Thursday, August 8, 2013

Tim League owner of Alamo Drafthouse is wrong.

Tim League owner of Alamo draft house is wrong.
Tim's heart seems to be in a good place with his respect for films and film making and has built a successful business around this.  The Alamo theater business model has proven its self.  But Tim League is still wrong on the ‘texting’ or ‘non-texting' debate he seems to be having with ‘texting’ advocate "The Wrap" blogger Chris Davidson.

According to Chris Davidson's post on texting or nontexting in a theater the theater has the possibilty of removing the target market for the blockbuster,  "The difference is largely generational, and if you see theater patrons being escorted out for breaking the “no texting” rule, then chances are that they are in the 18-34 demographic.
This, of course, is the target audience for studio films today, especially for summer blockbusters, and so it does create a dilemma: how to satisfy the needs of all moviegoers without alienating your core demo?"

Chris Davidson's smoking analogy is wrong.  Smoking is a health issue period.

The bottom line is about is it is about money.  And what money making machine dose not want you to tweet, post, yack about there product.

Here is where Tim League is wrong.   If a business/theater wants to succeed it will do what ever it can to keep in there seats, buying its products.   A theater will put on events, indoor and outdoor even on a lake.  A theater will will give out prizes.  A theater will have special events for people who don't function well in social environments.  A theater will have zombie dance parties. A theater will sell beer.  Hey wait that sounds like Alamo Draft house.  Trust me if a theater is going in the tank it will do anything to fill the seats.  Even have people play air guitar.

So Tim League can tell why he feels it is wrong to text in a theater but he is still wrong.

from Tim League's letter

I will tell you why it should not be done.
1) Texting is rude to the film creators.  It is a slap in the face to every single creative professional who poured their lives into creating the film.   When I am carrying on a mere casual conversation and someone whips out a phone to text while I am talking to them, I am offended.  Imagine amplifying that to texting during a film which can take teams of thousands of people years to make.  Consider the independent feature parallel. Imagine leveraging every penny you own or worse, going into incredible debt in order to share your creative vision with the public, only to have an audience half-watching while conceiving pithy tweets.  Texting is not a passive activity.  You have to focus on your phone to text and therefore lose focus on the screen.  It is not a question of "might." You WILL at the very least miss nuance and texture of a film by breaking attention to text.  More than likely you will miss more than just nuance, but important plot points.  Ask Christopher Nolan if he would mind if you text during the opening weekend of THE DARK KNIGHT RISES. I can almost guarantee you he would opt to eject every last texter if given the chance.  Pay respect to the on-screen and behind-the-scenes artists who create movies.  Turn off your phone and lose yourself in the movie.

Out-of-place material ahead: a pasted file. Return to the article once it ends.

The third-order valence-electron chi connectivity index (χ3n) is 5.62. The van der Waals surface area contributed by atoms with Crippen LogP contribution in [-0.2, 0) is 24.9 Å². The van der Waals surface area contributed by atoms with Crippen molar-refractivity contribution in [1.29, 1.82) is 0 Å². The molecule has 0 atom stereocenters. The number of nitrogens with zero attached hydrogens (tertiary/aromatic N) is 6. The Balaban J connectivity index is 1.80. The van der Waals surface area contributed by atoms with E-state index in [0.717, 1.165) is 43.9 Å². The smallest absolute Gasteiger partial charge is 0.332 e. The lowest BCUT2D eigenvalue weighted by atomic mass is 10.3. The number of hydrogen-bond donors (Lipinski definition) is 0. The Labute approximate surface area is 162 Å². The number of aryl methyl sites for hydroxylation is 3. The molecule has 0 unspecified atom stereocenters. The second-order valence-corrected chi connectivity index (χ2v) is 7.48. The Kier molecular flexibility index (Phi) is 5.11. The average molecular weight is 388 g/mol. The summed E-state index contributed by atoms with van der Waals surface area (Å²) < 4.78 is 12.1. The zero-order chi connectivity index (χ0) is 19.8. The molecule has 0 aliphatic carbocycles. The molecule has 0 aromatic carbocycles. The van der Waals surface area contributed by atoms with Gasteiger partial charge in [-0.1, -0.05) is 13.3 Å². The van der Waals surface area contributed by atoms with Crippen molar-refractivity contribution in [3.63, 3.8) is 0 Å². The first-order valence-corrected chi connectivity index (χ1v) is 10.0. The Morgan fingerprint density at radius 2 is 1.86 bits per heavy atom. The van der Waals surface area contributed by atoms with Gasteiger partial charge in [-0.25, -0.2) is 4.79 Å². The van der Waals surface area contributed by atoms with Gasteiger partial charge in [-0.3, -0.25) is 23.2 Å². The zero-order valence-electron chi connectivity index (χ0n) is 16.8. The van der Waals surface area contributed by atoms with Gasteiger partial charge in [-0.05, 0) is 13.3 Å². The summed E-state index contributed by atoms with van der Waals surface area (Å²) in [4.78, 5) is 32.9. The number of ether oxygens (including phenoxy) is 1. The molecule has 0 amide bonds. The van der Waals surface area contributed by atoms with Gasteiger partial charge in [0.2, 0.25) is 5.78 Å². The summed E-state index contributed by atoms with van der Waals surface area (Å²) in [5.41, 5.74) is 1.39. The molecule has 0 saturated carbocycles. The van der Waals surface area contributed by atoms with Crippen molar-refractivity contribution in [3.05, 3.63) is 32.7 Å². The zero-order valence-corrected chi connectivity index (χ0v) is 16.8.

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2) The notion that all teenagers and twenty-somethings can't sit two hours without texting is condescending.  In reading the feedback after my debate regarding in-theater texting at Cinemacon, my favorite comments were those from the alleged "texting generation" who were offended by the idea that they were being lumped in with the masses.  Real movie fans today are the same now as they were in the '20s, the '70s and any generation.  They want great theatrical presentation, and they want to lose themselves in the movie. This is the very crux of our industry.  Real movie fans can, and actively want to, shut off their devices for two hours to watch a movie regardless of how old they are.  If we as an industry cater to the notion that texting and talking during a movie is condoned if not encouraged, then we disgust our true patrons, the real movie fans.  We will take short term gains by thinking ourselves cool and progressive by allowing texting, but in the end will erode our loyal customer base.
3) Texting is rude to everyone around you.  Even if, as Chris Davison proposes, we designate theaters as "texting friendly," there will be people in the movie who are real movie fans who want to just watch the show without distraction.  If the non-texting shows are sold out, someone may opt for the texting show.  People buy tickets for a group and in that group there may happen to be real movie fans.  Folks may inadvertently buy tickets on Fandango or other online sources where the "texting friendly" nature of the show is missing or not prominent.  By introducing screenings where people are free to text during the movie, you will be creating unhappy customers at every single session.  It really boils down to the undeniable fact that texting in a movie theater is rude, selfish, and adversely affects everyone within view of your glowing device.
The only answer to this debate is taking a hard line.  Texting and talking can not be allowed in movie theaters.  Our spaces are sacred spaces for movie fans.  Chris Davison, you are wrong.  NATO, you should add commentary to Davison's article before blasting to the entire membership.  You do this for the trend in shrinking VOD/theatrical windows.  To me, the leniency towards talking and texting is a greater threat to our industry.
Tim League - Founder CEO Alamo Drafthouse Cinemas

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